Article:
Persuade the People

You can pressure Abu Mazen and his associates, and persuade them to make concessions and compromise, but it won't advance a thing. What you have to do is persuade the people, and that can only be done through the economy.

Danny Rubinstein
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Danny Rubinstein

Preparations for the regional conference are ostensibly advancing apace - Prime Minister Ehud Olmert and Palestinian Authority Chairman Mahmoud Abbas (Abu Mazen) are close to agreeing on a joint declaration of principles. But matters on the ground remain enervated as ever. In view of the existing reality in the West Bank and the Gaza Strip, all the talk about declarations, conferences and principles isn't worth much. One only has to look at the headlines in the Arabic press in general and the Palestinian press in particular, which report daily on the dead and wounded, on incidents they term massacres or cold-blooded murder, and add to these the reports by the women from Machsom Watch recounting acts of abuse and humiliation - to understand that the gap between talk and action is immense.

The present preoccupation with the itemized list of principles - temporary borders, Jerusalem neighborhoods, passage to Gaza, the so-called "sacred basin" (including the Mount of Olives and the Silwan neighborhood), the settlement blocs and return of refugees - now increasingly resembles flipping through the worn pages of an old book. In the years since the Oslo accords, the parties' representatives have gone over these matters time and again, ad nauseam. Seven years ago the bloody events of the Al-Aqsa Intifada erupted, and in the meantime Arafat has died of his ailment or was assassinated, the construction of the separation fences and walls has nearly been completed, and a Hamas regime has arisen in Gaza, which refuses to compromise, splitting the Palestinian homeland in two. Against this backdrop, the documents from Camp David 2000, along with the Taba accord and the Clinton plan, look like ancient scrolls that may be useful to historians, but not to statesmen dealing with the present.

These claims were confirmed last weekend in a public opinion poll published by the Jerusalem Media and Communications Center, whose director, Ghassan Khatib, served as minister of planning in the Palestinian government. Ever since Palestinian polls erred in conjecturing the results of the parliamentary elections and failed to predict Hamas' dramatic victory, there has been a tendency to question the credibility of these surveys. Yet, in this case, some of the poll's findings cannot be doubted. The most striking one is that almost 94 percent of Palestinians object to any form of Israeli control over the Al-Aqsa compound - neither above nor below. Another interesting finding is that 82 percent of those polled are not willing to allow settlement blocs to remain under Israeli control. And most important of all: Close to 70 percent support the return of all refugees to their homeland (i.e., within the confines of the State of Israel), and they reject notions of compensation, a partial return of refugees, or the right to return only to a Palestinian state.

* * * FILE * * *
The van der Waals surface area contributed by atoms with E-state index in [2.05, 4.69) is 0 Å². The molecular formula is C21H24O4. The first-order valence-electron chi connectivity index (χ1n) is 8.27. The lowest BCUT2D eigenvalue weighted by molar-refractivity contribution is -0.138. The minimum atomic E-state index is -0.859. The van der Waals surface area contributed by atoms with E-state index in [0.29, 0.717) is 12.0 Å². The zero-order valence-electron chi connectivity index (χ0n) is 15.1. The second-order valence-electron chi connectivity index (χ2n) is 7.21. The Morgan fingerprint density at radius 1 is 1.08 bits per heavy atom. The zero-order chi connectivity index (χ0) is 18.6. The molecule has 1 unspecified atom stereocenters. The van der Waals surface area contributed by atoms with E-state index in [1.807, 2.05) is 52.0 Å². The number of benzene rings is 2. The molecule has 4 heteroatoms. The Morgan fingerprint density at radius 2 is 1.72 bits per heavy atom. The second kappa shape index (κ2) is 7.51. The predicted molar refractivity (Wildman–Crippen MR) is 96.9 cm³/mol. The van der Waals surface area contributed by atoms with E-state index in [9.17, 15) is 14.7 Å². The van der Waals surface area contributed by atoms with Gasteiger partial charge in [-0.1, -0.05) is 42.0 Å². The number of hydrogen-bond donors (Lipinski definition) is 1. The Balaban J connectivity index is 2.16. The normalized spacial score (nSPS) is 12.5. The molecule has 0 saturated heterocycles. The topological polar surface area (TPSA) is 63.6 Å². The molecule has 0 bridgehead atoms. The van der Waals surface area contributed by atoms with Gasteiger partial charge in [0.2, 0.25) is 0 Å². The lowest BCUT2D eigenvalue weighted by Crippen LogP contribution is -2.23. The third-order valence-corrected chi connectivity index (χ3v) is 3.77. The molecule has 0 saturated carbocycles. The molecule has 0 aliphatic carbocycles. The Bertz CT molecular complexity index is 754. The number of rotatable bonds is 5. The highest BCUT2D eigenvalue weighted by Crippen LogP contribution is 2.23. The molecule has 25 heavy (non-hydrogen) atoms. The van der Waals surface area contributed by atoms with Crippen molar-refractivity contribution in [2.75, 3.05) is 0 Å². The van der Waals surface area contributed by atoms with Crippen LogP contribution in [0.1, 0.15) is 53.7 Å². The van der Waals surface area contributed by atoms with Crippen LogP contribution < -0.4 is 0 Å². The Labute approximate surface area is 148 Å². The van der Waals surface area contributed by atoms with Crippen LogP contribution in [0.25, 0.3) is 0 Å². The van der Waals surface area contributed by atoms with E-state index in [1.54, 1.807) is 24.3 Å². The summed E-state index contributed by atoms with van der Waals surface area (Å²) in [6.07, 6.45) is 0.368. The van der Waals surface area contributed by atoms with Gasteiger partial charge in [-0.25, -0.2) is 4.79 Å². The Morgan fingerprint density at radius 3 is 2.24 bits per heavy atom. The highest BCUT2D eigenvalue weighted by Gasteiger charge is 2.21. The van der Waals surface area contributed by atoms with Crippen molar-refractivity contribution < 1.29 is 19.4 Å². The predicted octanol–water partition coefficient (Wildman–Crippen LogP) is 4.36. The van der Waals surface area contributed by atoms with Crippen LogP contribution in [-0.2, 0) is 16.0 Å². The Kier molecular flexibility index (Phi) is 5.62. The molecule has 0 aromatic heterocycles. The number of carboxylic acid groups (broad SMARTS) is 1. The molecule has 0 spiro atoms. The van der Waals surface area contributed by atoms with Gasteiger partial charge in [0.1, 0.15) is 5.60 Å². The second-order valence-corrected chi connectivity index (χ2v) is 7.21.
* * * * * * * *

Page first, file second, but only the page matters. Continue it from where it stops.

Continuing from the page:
When you compare these data, and similar findings, with polls conducted in the past, it becomes clear that the Palestinian public's opinions have become more extreme. The fact that the peace process has failed, that we are mired in crises accompanied by constant bloodshed, and that the plight of the Palestinians is worsening, has not made the Palestinian public more moderate, but rather the opposite.

The conclusion is that the problem lies not with the Palestinian politicians, but with the general public. In other words, you can pressure Abu Mazen and his associates, and persuade them to make concessions and compromise, but it won't advance a thing. What you have to do is persuade the people, and that can only be done through the economy.

Two weeks ago, I went with friends to visit the mayor of Hebron, Khaled Osaily. He spoke about the trouble of supplying electricity and water, and especially about the city's growing unemployment. Hebron used to be an important center for shoe manufacturing, for Israel and overseas, but now the cheap Chinese wares have ruined everything. According to Osaily, the Israeli defense establishment will soon finish building the fences and the facilities for the cargo terminal at Tarkumiya, and then a death knell will sound for the Hebron hills, because the number of trucks that will pass through the terminal every day will be greatly reduced.

Osaily practically begs that more transit permits be granted for laborers to work in Israel. He says that if this is not done, Hebron will become a second Gaza. In other words, so long as Israel keeps raising the separation wall and the Palestinians keep getting poorer - all the debates about principles for a peace agreement are pretty worthless.



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